The Theory of Cognitive Modes

A new understanding of thinking and behavior

Are You Most Comfortable Operating in Stimulator Mode?

Third in our four-part look at each of the modes.

The Theory of Cognitive Modes posits that people vary in the extent to which they tend to rely on the top-brain and bottom-brain systems in their thinking and behavior. We all use both brain systems, but depending on how deeply one does or doesn’t utilize each system, different cognitive modes result. Each of us has a dominant mode, which—all else being equal--we rely on; although we can change modes if we have the relevant experience and motivation, we often are most comfortable operating in a single mode. In this post, we’ll explore Stimulator Mode, which results when one utilizes the top-brain system deeply but does not utilize the bottom-brain system deeply.

When people think in Stimulator Mode, they often create and execute plans (using the top-brain system) but fail to register consistently and accurately the consequences of acting on those plans (using the bottom-brain system). They may be creative and original, and may be able to think outside the box even when everybody around them has a fixed way of approaching an issue or situation. But, at the same time, these people may not always note when “enough is enough”—their actions can be disruptive and they may not adjust their behavior appropriately. According to our theory, people who habitually rely on Stimulator Mode should be able to play a crucial role as a team member; however, to be most successful, they should not be the sole leader but would be better off working with others who can help them adjust their plans as events unfold.

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To help make the Theory of Cognitive Modes concrete, we examined the behaviors of prominent people. From history, we concluded that the behavior of anti-war activist Abbie Hoffman illustrated the results of operating in Stimulator Mode. Living people whose behavior illustrates the results of operating in Stimulator Mode include the singer/songwriter Courtney Love, who has led her bands to success many times but consistently veers out of control; Tiger Woods, who often appears to operate in decisive Mover Mode on the golf course but not always in his personal life; talk-show host Glenn Beck, who has not changed his obsession with conspiracy theorizing despite negative consequences (including a decline in ratings that prompted Fox News to drop him). On the other hand, Stephen Colbert has used the appearance of operating in Stimulator Mode to his advantage, and many creative types appear to benefit from it.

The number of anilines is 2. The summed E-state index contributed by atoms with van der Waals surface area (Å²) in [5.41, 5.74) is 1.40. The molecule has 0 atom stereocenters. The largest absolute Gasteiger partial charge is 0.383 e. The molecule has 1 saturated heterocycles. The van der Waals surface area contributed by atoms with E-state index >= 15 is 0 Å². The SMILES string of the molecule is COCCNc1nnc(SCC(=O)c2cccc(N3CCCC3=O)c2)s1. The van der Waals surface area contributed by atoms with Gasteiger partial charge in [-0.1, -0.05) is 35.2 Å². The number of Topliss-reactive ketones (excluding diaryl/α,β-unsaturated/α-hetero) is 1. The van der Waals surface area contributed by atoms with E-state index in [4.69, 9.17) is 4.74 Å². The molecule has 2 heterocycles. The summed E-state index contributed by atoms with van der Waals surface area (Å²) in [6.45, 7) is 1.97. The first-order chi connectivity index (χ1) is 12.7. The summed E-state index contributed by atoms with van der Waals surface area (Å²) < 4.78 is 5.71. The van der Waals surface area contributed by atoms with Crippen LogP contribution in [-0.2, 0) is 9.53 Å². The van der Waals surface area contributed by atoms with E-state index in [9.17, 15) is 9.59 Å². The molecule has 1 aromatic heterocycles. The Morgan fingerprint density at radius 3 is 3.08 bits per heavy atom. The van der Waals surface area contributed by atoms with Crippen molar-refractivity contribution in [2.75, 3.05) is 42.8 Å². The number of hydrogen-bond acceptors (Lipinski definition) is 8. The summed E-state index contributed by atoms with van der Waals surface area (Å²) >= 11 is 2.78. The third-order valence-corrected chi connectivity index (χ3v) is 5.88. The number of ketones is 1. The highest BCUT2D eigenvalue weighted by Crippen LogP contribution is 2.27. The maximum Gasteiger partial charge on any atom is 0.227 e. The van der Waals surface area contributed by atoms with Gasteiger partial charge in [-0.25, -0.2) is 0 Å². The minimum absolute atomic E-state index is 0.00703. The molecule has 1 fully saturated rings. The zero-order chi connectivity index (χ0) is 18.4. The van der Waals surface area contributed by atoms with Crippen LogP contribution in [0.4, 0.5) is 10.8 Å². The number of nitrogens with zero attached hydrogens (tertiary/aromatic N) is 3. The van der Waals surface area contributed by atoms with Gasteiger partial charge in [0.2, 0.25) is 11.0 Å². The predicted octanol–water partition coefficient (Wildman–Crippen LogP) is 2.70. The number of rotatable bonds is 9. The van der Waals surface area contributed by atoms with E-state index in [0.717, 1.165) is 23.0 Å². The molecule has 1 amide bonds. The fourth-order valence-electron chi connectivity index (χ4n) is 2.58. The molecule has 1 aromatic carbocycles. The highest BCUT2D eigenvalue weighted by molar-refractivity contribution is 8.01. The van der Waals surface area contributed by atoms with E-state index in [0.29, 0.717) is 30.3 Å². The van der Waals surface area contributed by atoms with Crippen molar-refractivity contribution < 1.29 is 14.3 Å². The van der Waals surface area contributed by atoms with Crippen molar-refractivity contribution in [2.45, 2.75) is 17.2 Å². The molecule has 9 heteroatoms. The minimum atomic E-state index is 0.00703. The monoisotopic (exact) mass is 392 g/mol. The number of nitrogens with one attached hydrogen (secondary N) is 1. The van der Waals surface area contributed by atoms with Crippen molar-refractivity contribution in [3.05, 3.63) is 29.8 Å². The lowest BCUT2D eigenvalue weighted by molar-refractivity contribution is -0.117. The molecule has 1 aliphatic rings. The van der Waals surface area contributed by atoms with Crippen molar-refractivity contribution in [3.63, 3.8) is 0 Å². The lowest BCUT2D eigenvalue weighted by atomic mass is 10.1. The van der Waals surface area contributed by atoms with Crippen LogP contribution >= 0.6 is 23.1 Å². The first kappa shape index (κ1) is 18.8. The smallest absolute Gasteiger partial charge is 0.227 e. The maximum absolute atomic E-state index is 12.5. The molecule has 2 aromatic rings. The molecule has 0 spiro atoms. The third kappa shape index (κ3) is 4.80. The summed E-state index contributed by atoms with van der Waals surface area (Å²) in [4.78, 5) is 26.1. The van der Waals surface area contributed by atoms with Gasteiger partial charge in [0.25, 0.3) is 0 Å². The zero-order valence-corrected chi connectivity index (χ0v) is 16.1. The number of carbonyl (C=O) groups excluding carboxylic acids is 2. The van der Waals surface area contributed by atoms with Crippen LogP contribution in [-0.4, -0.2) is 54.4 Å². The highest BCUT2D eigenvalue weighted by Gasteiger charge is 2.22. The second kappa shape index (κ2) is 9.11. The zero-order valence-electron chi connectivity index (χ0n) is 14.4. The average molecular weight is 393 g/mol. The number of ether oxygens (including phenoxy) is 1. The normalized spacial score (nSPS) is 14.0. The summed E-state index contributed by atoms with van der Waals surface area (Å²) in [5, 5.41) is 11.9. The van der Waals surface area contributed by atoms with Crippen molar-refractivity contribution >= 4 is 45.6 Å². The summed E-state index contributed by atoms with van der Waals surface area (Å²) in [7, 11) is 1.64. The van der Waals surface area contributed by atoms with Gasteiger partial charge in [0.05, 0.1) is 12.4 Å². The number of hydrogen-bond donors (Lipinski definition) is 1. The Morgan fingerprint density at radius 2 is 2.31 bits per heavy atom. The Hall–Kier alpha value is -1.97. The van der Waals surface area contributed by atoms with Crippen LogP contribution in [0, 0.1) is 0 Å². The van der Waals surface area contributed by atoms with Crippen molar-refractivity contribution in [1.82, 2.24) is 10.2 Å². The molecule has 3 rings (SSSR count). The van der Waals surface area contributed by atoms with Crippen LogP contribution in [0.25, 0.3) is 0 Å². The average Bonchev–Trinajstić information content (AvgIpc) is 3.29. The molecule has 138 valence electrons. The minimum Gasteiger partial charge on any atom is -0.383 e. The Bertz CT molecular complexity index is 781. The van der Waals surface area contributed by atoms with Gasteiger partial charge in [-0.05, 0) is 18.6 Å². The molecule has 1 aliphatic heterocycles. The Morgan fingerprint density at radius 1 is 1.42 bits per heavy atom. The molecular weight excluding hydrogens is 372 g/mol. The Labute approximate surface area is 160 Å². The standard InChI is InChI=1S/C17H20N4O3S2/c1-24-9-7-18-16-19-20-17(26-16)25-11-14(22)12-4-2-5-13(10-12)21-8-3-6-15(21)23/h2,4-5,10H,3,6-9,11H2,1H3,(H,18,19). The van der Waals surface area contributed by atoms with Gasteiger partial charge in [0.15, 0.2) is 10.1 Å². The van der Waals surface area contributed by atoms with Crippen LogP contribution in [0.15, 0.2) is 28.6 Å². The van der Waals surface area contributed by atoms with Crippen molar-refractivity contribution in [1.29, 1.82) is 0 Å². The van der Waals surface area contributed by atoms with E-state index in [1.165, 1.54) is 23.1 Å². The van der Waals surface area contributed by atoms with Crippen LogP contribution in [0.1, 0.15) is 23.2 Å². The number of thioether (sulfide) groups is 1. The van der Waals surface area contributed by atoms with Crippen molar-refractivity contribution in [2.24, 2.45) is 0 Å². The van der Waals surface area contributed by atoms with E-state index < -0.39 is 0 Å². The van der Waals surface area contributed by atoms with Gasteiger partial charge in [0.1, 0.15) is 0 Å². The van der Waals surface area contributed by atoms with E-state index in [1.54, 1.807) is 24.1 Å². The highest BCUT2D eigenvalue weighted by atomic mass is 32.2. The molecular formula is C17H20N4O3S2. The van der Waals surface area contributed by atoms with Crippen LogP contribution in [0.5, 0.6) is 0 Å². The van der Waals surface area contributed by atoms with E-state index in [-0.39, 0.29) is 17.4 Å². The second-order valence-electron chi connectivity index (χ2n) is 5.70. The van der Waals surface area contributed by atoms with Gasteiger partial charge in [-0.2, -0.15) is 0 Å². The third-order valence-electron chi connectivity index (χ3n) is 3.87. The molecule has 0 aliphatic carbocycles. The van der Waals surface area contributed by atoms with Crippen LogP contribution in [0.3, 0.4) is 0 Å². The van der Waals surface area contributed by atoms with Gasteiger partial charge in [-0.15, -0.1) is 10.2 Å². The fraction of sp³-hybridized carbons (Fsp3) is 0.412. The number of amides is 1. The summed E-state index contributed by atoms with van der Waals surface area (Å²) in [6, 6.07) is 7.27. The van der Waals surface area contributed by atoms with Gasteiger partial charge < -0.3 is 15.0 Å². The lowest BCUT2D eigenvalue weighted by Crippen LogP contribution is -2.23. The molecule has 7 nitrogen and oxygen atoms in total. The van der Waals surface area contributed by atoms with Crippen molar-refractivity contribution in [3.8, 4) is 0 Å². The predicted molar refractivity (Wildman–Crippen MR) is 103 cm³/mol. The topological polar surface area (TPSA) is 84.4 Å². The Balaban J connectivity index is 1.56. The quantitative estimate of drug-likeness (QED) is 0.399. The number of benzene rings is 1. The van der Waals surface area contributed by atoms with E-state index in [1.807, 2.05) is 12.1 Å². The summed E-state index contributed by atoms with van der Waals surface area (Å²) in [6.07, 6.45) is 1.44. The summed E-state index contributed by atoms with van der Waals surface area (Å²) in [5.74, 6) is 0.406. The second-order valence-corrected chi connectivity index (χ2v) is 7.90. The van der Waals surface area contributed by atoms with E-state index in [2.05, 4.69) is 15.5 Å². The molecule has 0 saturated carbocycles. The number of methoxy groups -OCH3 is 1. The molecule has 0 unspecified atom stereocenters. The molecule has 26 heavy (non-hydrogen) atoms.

The example of a neighborhood association or local club provides another illustration. The woman who throws out an idea a minute with happy abandon may be exemplifying Stimulator Mode behavior. You might be tempted to dismiss her out of hand, but some of the ideas are good—even though she herself makes little effort to sort through them. If she is put in charge of a project, she probably is as likely to fail as to succeed—not necessarily because the basic idea of the plan is bad, but rather because she doesn’t stay on top of fine-tuning it as events unfold.

As always, we emphasize that no one mode is always better than another, and none is ideal in every circumstance. In spite of certain drawbacks, being in Stimulator Mode has some advantages. For instance, you can generate plans and stick to them, allowing creative ideas to come to fruition (Steve Jobs sometimes seemed to operate in Stimulator Mode). And if you are good at operating in this mode in a given situation, others may often turn to you as a source of ideas. Moreover, being in Stimulator Mode offers a degree of freedom, of not being nudged by small things that happen around you.

Still, if our theory is correct -- and we remind you that it is a theory -- then the downside is clear: People who are operating in Stimulator Mode can be bulls in a china shop and can easily offend others. In Stimulator Mode, you often may not adjust your behavior in response to the results of your plan—and that can be a problem if your plan turns out to have been inappropriate for the circumstances. In addition, being in Stimulator Mode can be frustrating. You can make good plans and still be blindsided. This can lead to feeling unappreciated by others, misunderstood, and dissed.

Do you typically operate in Stimulator Mode -- or in Perceiver, Mover or Adaptor Mode? To find out, you can take a quick online test here.

In our next post, we will continue our exploration of the Theory of Cognitive Modes by focusing on Adaptor Mode. For an overview of the theory, see our initial post, watch a video, or take a look at Top Brain, Bottom Brain.

 

 

 

 

 

 

 

 

 

Stephen M. Kosslyn, Ph.D., is a psychologist and neuroscientist, and G. Wayne Miller is an author.

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